Mandi Smallhorne, South Africa Communication, conducted a session on communication and branding. The participants were introduced to news reports, press releases, brand management, and digital media in marketing and communication among them cell phones, blogging, social media like Facebook and Twitter. Press releases were made by the participants.

Course manager Henrik Borgtoft Pedersen introduced a.o. Environmental Management Systems in Small and Medium Sized Enterprises (SMEs).  ‘’Waste does not exist’’ is one of his main points. There is no by product that cannot be turned into a valuable resource.

Greening the Growth course approach

The course aims at inspiring and motivating stakeholders from the private sector to focus more on Green Growth business areas. The course shows that consideration for the environment is not just a requirement from authorities; it holds opportunities for new business to develop and prosper, it may  lead to saving opportunities in the production processes and it is fundamental to the development of a country.

This is achieved through a blend of training approaches, including lectures, group exercises and excursions. Focus is on challenging the participants to think in an innovative and creative way, identifying both new business areas and the possibilities to create synergies with other businesses for optimal use of resources e.g. in relation to energy and/or waste recycling.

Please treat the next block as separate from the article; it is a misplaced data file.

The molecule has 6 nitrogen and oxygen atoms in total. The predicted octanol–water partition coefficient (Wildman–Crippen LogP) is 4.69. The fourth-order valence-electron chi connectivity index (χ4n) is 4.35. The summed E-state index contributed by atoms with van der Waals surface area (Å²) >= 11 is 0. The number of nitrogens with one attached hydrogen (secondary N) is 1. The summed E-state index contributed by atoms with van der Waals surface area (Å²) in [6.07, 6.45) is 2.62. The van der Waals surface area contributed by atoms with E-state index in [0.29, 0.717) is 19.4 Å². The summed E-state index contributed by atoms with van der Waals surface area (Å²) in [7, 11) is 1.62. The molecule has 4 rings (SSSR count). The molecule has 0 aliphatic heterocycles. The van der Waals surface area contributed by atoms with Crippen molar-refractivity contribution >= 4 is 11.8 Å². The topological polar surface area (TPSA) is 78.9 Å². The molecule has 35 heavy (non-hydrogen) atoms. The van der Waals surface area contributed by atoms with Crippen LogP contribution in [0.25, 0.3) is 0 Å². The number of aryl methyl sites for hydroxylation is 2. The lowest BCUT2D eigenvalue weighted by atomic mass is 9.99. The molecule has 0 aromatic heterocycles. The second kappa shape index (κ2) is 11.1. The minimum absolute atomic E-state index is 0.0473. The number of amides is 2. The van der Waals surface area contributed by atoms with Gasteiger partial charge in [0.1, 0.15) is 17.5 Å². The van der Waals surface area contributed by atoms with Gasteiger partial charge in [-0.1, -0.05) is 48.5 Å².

Through the work with an individual business action plan the participants will plan for strengthening existing or pursuing new green growth activities in their organisation.


The course, the first of its kind, is currently being evaluated at both response and impact level to gain important feedback to be used in enhancing such future programmes.

The course relevance was clearly validated by the commitment by and contribution from course participants – and the preliminary feedback points to areas where the programme will benefit by an overhaul and the strengths to build on.

The course was developed by DFC in cooperation with the Danish engineering consulting company NIRAS and the Eduardo Mondlane University in Maputo.

Subject to approval, the next course will be held in 2014.

For further information, please contact training adviser Lars Pedersen at lp@dfcentre.dk

What is NIRAS?
NIRAS is one of the largest engineering consulting companies in Denmark and has 1,300 employees. The company provides services within the fields of agriculture, forestry, environment, renewable energy, energy efficiency, and climate change, building and industry, civil works, management, social sciences and transport. NIRAS operates worldwide and has subsidiaries in a number of countries, including Kenya, Tanzania, Zambia and Mozambique. Further information at www.niras.com.

What is Eduardo Mondlane University?
The Eduardo Mondlane University in Maputo is the oldest and largest university in Mozambique. It has about 1600 academic members of staff and 27,000 students. Resources at the university include a research group on Renewable Energy with members from the Faculty of Engineering and Faculty of Science. Further information at www.uem.mz.

Go back to our stories